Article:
No More 'Trick or Treat' Phone Bills
It's happened to far too many Americans. You open up your phone bill and wonder why there's an extra zero, or several, on the amount that you owe.
Maybe your son or daughter downloaded a new game, or your phone automatically went online to upgrade its software. Perhaps a family emergency meant more time talking than usual. In any of these cases, it would be commonsense for consumers to get a warning before they exceed their voice minutes, text messages, or data usage. And cell phone companies should not bill customers for extra charges and fees for services they never consented to.
A recent Federal Communications Commission (FCC) survey found that 30 million Americans - or one-in-six adult cell phone users - have experienced "bill shock," and 84 percent said their cell phone carrier did not contact them when they were about to exceed their allowed service limits. In about one-in-four cases, the bill increased by more than $100- and sometimes much more than that. The largest phone bill complaint to the FCC so far this year is for a whopping $68,505.
Thankfully, FCC Chairman Julius Genachowski has proposed new rules to help protect consumers from cell phone bill shock. His proposal includes a recommendation I put forward in my Cell Phone Bill Shock Act of 2010 that would require providers to notify customers before they exceed their monthly limits.
I commend Chairman Genachowski for the steps he is taking and encourage the FCC to also include other provisions from my bill.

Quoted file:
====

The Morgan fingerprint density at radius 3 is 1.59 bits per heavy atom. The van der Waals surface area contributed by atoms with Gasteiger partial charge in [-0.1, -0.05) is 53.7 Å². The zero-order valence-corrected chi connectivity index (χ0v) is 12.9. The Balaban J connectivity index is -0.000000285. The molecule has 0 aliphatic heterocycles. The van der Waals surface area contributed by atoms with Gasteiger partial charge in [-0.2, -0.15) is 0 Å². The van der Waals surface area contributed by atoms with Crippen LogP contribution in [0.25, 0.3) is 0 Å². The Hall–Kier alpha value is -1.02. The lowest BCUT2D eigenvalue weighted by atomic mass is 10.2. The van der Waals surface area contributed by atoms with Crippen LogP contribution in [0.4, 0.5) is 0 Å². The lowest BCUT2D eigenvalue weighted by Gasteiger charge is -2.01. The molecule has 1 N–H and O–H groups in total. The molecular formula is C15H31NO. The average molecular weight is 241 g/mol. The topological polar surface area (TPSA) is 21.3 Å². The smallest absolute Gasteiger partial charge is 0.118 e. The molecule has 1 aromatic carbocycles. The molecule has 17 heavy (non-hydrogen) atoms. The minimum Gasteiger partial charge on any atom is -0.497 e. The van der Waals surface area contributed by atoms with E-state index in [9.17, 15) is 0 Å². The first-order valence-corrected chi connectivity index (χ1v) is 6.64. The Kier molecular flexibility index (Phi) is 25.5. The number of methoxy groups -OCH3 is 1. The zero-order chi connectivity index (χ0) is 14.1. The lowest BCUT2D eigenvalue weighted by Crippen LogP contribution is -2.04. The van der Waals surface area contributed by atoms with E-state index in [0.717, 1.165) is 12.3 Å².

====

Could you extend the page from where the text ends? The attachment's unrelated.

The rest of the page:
The Cell Phone Bill Shock Act would help protect Americans from "bill shock" by requiring cell phone companies to notify customers by email or text message - free of charge - when they have used 80 percent of their monthly limits under their current plan. It would also require these companies to obtain customer consent before charging for services that are not covered by their regular monthly service plan.
These simple measures would increase transparency and reduce "bill shock" at a time when smartphones, such as BlackBerries and iPhones, are exceedingly popular for much more than just talking. Given all the new innovations in wireless technology, it should be easy for phone companies to warn customers about reaching or exceeding their monthly limits.
More and more Americans are experiencing "bill shock" and it's time that we do something about it. Explicit notification and consent guidelines must be enacted.
Here's what organizations have been saying about the Cell Phone Bill Shock Act:
Consumers Union, Nonprofit Publisher of Consumer Reports:
"It is clear laws that make it easier for consumers to understand their bills and alert consumers prior to overage charges are needed, especially in such difficult economic times. The provisions of the (Cell Phone Bill Shock Act) are very precise and clear, especially those ensuring that consumers will not be charged extra for being notified of reaching 80 percent of their monthly limit."
National Association of Regulatory Utility Commissioners:
"To make informed decisions and to avoid bill shock or other unforeseen charges and fees, consumers need easy access to real-time information. The FCC complaint and survey data make clear that wireless bill shock is a concern. S. 3872 would ensure that consumers have access to the data needed to avoid bill shock and we urge Congress to adopt this legislation."
Media Literacy Project:
"Senator Udall's ‘Bill Shock' legislation is a step in the right direction in protecting some of America's most vulnerable consumers - poor, immigrant, rural and low-income people. Many people who can't afford internet and other more costly media tools opt for cell phones to stay connected. His efforts to increase protections will benefit these groups and all Americans by requiring cell phone companies to be accountable to consumers."
"The FCC's role in stepping in to aid consumers demonstrates that actions must be taken to clarify potential fees to cellular customers. The provisions outlined in your bill will specifically ensure customers are fully aware of potential charges for overage and unique services."